Patent Ductus Arteriosus Aneurysm (DAA)

Monica Martin, RDCS (AE, PE)

Patent Ductus Arteriosus Aneurysm (DAA) is a saccular or fusiform dilatation of the ductus arteriosus.  Typically, the aneurysm presents as a large, thin walled, saccular dilatation of the ductus arteriosus often ending as a small tortuous PDA on the pulmonary side.  The Internal diameter is usually equal to or larger than the transverse arch or descending aorta.  A ductal aneurysm can be either congenital or acquired, as a complication of surgical closure of a patent ductus arteriosus.

The most common age for a ductal aneurysm is less than 2 months, however, it may be seen in children and adults as well.   DAA was once considered a rare defect with significant complications including; compression of surrounding structures, thromboembolism and spontaneous rupture.  DAA has also been demonstrated in utero by fetal echocardiography.  Studies have shown there may be a strong correlation between patients with connective tissue disorders like Marfan and Ehlers-Danlos syndromes and a ductal aneurysm.

DAA in newborns is usually asymptomatic, but can present with symptoms of a murmur, cyanosis, stridor, respiratory distress and a weak or feeble cry.  On chest x-ray a prominent ductal “bump” can also be seen.  It’s common for ductal aneurysms to resolve spontaneously, so symptoms can be transient.    Case studies have described the spontaneous regression and natural resolution of DAA in patients that are asymptomatic as passing through stages of compression, septation/loculation, thrombus formation and eventual resolution (see image 1).  Surgical repair may be necessary if there is significant compression or concern for possible rupture.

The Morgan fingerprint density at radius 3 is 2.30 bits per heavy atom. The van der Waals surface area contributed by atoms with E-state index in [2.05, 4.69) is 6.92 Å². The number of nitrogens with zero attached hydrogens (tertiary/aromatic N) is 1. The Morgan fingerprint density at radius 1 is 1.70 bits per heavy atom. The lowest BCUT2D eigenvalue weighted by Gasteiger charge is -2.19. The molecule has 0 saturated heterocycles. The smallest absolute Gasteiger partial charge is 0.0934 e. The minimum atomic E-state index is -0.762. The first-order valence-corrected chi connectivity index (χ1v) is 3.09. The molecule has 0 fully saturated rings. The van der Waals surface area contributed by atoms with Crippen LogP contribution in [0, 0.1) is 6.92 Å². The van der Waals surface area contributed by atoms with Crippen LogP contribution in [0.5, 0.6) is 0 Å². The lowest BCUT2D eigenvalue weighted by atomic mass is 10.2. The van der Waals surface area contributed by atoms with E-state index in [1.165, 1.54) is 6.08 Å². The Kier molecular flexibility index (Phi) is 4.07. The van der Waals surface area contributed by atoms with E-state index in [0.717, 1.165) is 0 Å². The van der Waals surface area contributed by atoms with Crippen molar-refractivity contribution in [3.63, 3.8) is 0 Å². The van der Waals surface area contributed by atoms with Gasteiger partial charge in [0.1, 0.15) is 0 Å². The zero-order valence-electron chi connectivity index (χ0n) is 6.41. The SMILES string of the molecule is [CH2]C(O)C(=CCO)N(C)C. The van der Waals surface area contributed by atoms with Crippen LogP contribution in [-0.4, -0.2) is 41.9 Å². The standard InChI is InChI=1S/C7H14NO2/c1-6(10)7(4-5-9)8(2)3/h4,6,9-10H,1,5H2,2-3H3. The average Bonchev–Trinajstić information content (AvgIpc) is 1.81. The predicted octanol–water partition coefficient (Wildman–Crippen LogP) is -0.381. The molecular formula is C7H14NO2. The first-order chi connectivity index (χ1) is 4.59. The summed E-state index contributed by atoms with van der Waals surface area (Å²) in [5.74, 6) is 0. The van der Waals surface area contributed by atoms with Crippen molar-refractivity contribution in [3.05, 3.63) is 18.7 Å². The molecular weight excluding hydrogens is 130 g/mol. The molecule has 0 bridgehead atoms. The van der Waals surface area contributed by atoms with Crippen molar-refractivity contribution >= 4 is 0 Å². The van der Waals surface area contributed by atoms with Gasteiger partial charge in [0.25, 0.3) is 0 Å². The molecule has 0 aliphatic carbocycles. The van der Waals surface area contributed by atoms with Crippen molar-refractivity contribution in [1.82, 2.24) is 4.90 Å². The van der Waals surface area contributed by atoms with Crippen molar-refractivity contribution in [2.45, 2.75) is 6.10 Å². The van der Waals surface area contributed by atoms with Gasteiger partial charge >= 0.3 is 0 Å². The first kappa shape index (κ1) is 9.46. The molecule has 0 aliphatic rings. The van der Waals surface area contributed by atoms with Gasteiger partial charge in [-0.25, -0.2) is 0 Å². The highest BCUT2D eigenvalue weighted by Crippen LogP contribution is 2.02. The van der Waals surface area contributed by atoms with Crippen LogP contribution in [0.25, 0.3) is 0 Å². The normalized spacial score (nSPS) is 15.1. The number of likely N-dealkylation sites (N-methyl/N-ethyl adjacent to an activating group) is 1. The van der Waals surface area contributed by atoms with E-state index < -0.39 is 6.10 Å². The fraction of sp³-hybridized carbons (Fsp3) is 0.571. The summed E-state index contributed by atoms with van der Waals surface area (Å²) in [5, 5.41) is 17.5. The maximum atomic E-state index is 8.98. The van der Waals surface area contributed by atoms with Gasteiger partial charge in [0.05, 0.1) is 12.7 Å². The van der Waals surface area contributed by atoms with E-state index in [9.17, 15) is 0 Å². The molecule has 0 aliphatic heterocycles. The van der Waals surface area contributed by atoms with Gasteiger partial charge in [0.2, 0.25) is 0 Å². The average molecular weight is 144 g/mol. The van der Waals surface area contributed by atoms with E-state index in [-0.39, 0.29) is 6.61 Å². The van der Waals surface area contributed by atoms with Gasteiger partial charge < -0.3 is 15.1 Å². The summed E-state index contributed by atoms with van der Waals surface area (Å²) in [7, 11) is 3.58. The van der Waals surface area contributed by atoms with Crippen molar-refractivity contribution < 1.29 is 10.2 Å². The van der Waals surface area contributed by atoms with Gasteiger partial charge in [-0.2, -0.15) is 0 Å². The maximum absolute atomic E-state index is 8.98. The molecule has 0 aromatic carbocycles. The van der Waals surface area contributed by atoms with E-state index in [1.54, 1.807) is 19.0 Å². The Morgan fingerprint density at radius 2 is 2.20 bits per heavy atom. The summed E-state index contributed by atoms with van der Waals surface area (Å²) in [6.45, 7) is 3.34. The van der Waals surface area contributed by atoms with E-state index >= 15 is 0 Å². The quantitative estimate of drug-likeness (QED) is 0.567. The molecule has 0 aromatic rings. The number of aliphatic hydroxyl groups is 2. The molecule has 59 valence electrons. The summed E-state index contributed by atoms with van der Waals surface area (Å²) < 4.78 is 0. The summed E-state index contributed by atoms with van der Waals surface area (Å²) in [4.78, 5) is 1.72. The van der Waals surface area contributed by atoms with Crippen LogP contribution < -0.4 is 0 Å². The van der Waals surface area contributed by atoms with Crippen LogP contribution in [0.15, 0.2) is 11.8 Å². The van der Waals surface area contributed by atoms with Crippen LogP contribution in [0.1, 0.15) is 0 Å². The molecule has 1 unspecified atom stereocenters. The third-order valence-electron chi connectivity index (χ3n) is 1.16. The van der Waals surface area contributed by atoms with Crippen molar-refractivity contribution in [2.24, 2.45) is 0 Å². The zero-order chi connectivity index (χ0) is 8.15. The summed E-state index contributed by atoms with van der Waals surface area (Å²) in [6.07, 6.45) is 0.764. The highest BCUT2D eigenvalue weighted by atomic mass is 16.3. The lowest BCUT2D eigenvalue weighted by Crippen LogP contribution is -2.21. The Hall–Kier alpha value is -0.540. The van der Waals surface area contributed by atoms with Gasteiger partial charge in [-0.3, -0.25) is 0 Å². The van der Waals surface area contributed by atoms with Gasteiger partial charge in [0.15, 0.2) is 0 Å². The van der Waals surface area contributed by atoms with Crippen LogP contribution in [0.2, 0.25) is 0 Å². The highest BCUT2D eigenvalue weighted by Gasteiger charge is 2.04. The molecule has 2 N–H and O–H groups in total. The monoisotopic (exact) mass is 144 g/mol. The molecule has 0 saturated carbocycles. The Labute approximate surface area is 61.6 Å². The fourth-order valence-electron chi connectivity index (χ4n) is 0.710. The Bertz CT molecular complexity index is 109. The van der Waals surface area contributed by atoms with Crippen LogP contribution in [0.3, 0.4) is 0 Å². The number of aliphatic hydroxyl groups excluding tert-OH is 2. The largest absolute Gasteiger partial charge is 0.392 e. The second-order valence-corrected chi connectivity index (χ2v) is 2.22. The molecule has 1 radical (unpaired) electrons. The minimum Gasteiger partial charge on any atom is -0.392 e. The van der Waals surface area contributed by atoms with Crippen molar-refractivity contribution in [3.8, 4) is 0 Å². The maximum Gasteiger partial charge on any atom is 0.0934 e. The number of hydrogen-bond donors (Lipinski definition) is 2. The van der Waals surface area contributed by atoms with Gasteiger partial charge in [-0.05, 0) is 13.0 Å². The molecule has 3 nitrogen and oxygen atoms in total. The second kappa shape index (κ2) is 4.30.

Optimal Echocardiographic Views:

Echocardiography is the modality of choice for ruling out a DAA, however X-ray, CT and MRI can add valuable information and help diagnose a DAA.

The best views by echocardiography are high left parasternal and suprasternal views.  An unusual direction of the PDA flow into the main pulmonary artery may be the first clue of a ductal aneurysm.

From a high left parasternal, short axis view, a DAA is identified as a large structure seen leftward and superior to the LPA and enters into the MPA.  In this view three large vessels are seen from medial to left lateral position, the ascending aorta, MPA, and ductal aneurysm, deemed the “triple star sign” (see image 4 & 5).

In suprasternal notch short axis imaging, if you angle posterior to image the descending aorta you can see a classic “Rabbit ear sign”.  The right sided ear is the transverse aortic arch and descending aorta and the left sided ear is the ductal aneurysm. (See image 4B). 

Some structures that may mimic a DAA are; mirror image of the pulmonary artery, normal prominent ductal bump, a left SVC, dilated atrial appendage and a vertical ductus arteriosus.  If a dilated and tortuous vascular structure is visualized protruding left of the aortic arch, a DAA must be excluded.


Image used with permission from Texas Children's Hospital and courtesy of the division of cardiothoracic surgery
JACC; Vol.36, No.1, 2000. Isolated Ductus Arteriosus Aneurysm in the Fetus and Infant: A Multi-Institutional Experience
JACC; Vol 39, Issue 2, January 2002. Congenital ductus arteriosus aneurysm
Ann Pediatr Cardiol. 2011 Jul-Dec, 4 (2): 159-163. Symptomatic aneurysm of ductus arteriosus in neonates
Echocardiography in Pediatric and Congenital Heart Disease From Fetus to Adult; Volume 2. Wyman W Lai, Luc L. Mertens, Meryl S. Cohen, Tal Geva